An Important Trip To The Country

Today another important album turns 50 – Sweetheart Of The Rodeo was a commercial failure with a mixed critical reception, but is now regarded as the first country-rock album and a major milestone in the ever-expanding palate of pop and rock in 1968.

The Sweetheart Of The Rodeo Byrds were a very different group to the band that popularized folk rock and took Mr. Tambourine Man to number one. Only Roger McGuinn and Chris Hillman remained from the original band, while the iconic Gram Parsons was an important addition to the band.

The two Dylan songs were a link to the past, but these were two unheard Dylan songs from the Basement Tapes sessions, done in traditional country style alongside two Parsons originals plus seven older and newer country standards. While Dylan’s You Ain’t Going Nowhere and Parsons Hickory Wind are probably the standouts, especially in terms of the original music, it is the overall countrified sound across all the songs that makes the album an important listen throughout.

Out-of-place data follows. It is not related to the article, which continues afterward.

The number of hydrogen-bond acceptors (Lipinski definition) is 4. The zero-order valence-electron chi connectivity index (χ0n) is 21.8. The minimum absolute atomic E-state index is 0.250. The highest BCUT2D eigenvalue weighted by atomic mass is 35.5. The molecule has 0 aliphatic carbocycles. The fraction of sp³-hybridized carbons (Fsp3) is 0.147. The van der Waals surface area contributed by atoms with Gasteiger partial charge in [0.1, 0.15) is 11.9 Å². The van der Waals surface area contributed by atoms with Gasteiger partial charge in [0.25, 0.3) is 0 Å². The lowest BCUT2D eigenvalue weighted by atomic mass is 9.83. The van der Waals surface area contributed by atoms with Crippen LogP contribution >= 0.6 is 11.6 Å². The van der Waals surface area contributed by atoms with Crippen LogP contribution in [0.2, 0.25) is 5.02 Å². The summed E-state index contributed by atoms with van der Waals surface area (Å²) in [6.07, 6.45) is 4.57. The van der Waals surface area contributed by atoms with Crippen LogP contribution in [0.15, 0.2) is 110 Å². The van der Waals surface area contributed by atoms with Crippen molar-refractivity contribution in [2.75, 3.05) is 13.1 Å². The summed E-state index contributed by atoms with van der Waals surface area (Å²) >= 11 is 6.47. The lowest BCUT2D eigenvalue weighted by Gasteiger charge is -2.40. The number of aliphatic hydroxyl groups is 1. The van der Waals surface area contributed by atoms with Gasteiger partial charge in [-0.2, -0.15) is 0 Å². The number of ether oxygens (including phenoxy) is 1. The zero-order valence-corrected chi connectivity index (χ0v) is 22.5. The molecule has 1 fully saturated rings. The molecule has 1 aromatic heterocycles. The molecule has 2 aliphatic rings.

On release, the album managed to alienate both rock fans, who didn’t like the traditional country and possibly even the traditional values espoused by The Christian Life and some other songs, as well as country fans who didn’t like the idea of the long-haired hippies doing their music. 50 years later, the union of rock and country has inspired many an artist, and showed us that building bridges across differences is a lot better than building walls.

 

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